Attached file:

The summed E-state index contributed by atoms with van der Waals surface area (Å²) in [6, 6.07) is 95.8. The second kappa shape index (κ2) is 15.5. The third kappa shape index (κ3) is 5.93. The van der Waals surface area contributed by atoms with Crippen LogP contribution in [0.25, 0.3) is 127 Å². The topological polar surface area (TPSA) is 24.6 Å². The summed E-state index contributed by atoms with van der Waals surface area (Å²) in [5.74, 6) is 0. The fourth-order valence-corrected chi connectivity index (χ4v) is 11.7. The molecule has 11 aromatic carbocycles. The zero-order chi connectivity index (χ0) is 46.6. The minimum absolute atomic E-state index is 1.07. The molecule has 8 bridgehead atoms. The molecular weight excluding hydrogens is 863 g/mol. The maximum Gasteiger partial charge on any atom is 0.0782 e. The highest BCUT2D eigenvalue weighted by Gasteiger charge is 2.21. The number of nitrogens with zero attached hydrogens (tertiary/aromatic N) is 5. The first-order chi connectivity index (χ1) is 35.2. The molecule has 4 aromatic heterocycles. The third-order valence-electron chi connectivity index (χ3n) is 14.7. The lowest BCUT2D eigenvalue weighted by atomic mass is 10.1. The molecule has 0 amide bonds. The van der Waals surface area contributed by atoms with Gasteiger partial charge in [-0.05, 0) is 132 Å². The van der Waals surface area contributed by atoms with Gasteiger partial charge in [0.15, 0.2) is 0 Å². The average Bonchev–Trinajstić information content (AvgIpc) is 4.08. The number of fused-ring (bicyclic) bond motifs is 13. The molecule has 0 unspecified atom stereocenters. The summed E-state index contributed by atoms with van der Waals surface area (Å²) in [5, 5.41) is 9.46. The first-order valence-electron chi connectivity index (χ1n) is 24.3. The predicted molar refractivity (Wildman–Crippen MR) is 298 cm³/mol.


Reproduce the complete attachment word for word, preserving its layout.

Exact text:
The summed E-state index contributed by atoms with van der Waals surface area (Å²) in [6, 6.07) is 95.8. The second kappa shape index (κ2) is 15.5. The third kappa shape index (κ3) is 5.93. The van der Waals surface area contributed by atoms with Crippen LogP contribution in [0.25, 0.3) is 127 Å². The topological polar surface area (TPSA) is 24.6 Å². The summed E-state index contributed by atoms with van der Waals surface area (Å²) in [5.74, 6) is 0. The fourth-order valence-corrected chi connectivity index (χ4v) is 11.7. The molecule has 11 aromatic carbocycles. The zero-order chi connectivity index (χ0) is 46.6. The minimum absolute atomic E-state index is 1.07. The molecule has 8 bridgehead atoms. The molecular weight excluding hydrogens is 863 g/mol. The maximum Gasteiger partial charge on any atom is 0.0782 e. The highest BCUT2D eigenvalue weighted by Gasteiger charge is 2.21. The number of nitrogens with zero attached hydrogens (tertiary/aromatic N) is 5. The first-order chi connectivity index (χ1) is 35.2. The molecule has 4 aromatic heterocycles. The third-order valence-electron chi connectivity index (χ3n) is 14.7. The lowest BCUT2D eigenvalue weighted by atomic mass is 10.1. The molecule has 0 amide bonds. The van der Waals surface area contributed by atoms with Gasteiger partial charge in [-0.05, 0) is 132 Å². The van der Waals surface area contributed by atoms with Gasteiger partial charge in [0.15, 0.2) is 0 Å². The average Bonchev–Trinajstić information content (AvgIpc) is 4.08. The number of fused-ring (bicyclic) bond motifs is 13. The molecule has 0 unspecified atom stereocenters. The summed E-state index contributed by atoms with van der Waals surface area (Å²) in [5, 5.41) is 9.46. The first-order valence-electron chi connectivity index (χ1n) is 24.3. The predicted molar refractivity (Wildman–Crippen MR) is 298 cm³/mol.